The concept of relevance is studied in many different fields, including cognitive sciences, logic, and library and information science. Most fundamentally, however, it is studied in epistemology (the theory of knowledge). Different theories of knowledge have different implications for what is considered relevant and these fundamental views have implications for all other fields as well.
3 Relevance logic,
4.3 Cognitive science and pragmatics,
4.5 Library and information science,
5 See also,
7 External links,
"Something (A) is relevant to a task (T) if it increases the likelihood of accomplishing the goal (G), which is implied by T." (Hjørland & Sejer Christensen,2002).
A thing might be relevant, a document or a piece of information may be relevant. The basic understanding of relevance does not depend on whether we speak of "things" or "information".
If you believe that schizophrenia is caused by bad communication between mother and child, then family interaction studies become relevant. If, on the other hand, you subscribe to a genetic theory of relevance then the study of genes becomes relevant. If you subscribe to the epistemology of empiricism, then only intersubjectively controlled observations are relevant. If, on the other hand, you subscribe to feminist epistemology, then the sex of the observer becomes relevant.
Epistemology is not just one domain among others. Epistemological views are always at play in any domain. Those views determine or influence what is regarded relevant.
In formal reasoning, relevance has proved an important but elusive concept. It is important because the solution of any problem requires the prior identification of the relevant elements from which a solution can be constructed. It is elusive, because the meaning of relevance appears to be difficult or impossible to capture within conventional logical systems. The obvious suggestion that q is relevant to p if q is implied by p breaks down because under standard definitions of material implication, a false proposition implies all other propositions. However though 'iron is a metal' may be implied by 'cats lay eggs' it doesn't seem to be relevant to it the way in which 'cats are mammals' and 'mammals give birth to living young' are relevant to each other. If one states "I love ice cream," and another person responds "I have a friend named Brad Cook," then these statements are not relevant. However, if one states "I love ice cream," and another person responds "I have a friend named Brad Cook who also likes ice cream," this statement now becomes relevant because it relates to the first person's idea.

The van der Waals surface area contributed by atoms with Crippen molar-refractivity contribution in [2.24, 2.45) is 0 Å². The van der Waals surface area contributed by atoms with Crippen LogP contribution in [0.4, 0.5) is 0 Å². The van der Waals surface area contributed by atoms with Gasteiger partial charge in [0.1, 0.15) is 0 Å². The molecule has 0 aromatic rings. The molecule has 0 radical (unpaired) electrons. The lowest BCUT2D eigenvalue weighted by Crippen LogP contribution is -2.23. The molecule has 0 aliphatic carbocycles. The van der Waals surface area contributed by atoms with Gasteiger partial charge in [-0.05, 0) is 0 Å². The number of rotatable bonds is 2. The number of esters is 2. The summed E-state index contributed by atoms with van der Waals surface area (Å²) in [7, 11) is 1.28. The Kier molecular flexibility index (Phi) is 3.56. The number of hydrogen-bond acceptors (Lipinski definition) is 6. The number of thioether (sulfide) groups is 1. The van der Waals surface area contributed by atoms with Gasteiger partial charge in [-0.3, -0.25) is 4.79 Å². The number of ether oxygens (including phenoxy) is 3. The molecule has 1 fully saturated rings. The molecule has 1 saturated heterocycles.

More recently a number of theorists have sought to account for relevance in terms of "possible world logics" in intensional logic. Roughly, the idea is that necessary truths are true in all possible worlds, contradictions (logical falsehoods) are true in no possible worlds, and contingent propositions can be ordered in terms of the number of possible worlds in which they are true. Relevance is argued to depend upon the "remoteness relationship" between an actual world in which relevance is being evaluated and the set of possible worlds within which it is true.
During the 1960s, relevance became a fashionable buzzword, meaning roughly 'relevance to social concerns', such as racial equality, poverty, social justice, world hunger, world economic development, and so on. The implication was that some subjects, e.g., the study of medieval poetry and the practice of corporate law, were not worthwhile because they did not address pressing social issues.
The economist John Maynard Keynes saw the importance of defining relevance to the problem of calculating risk in economic decision-making. He suggested that the relevance of a piece of evidence, such as a true proposition, should be defined in terms of the changes it produces of estimations of the probability of future events. Specifically, Keynes proposed that new evidence e is irrelevant to a proposition, given old evidence q, if and only if p/q & e = p/q and relevant otherwise.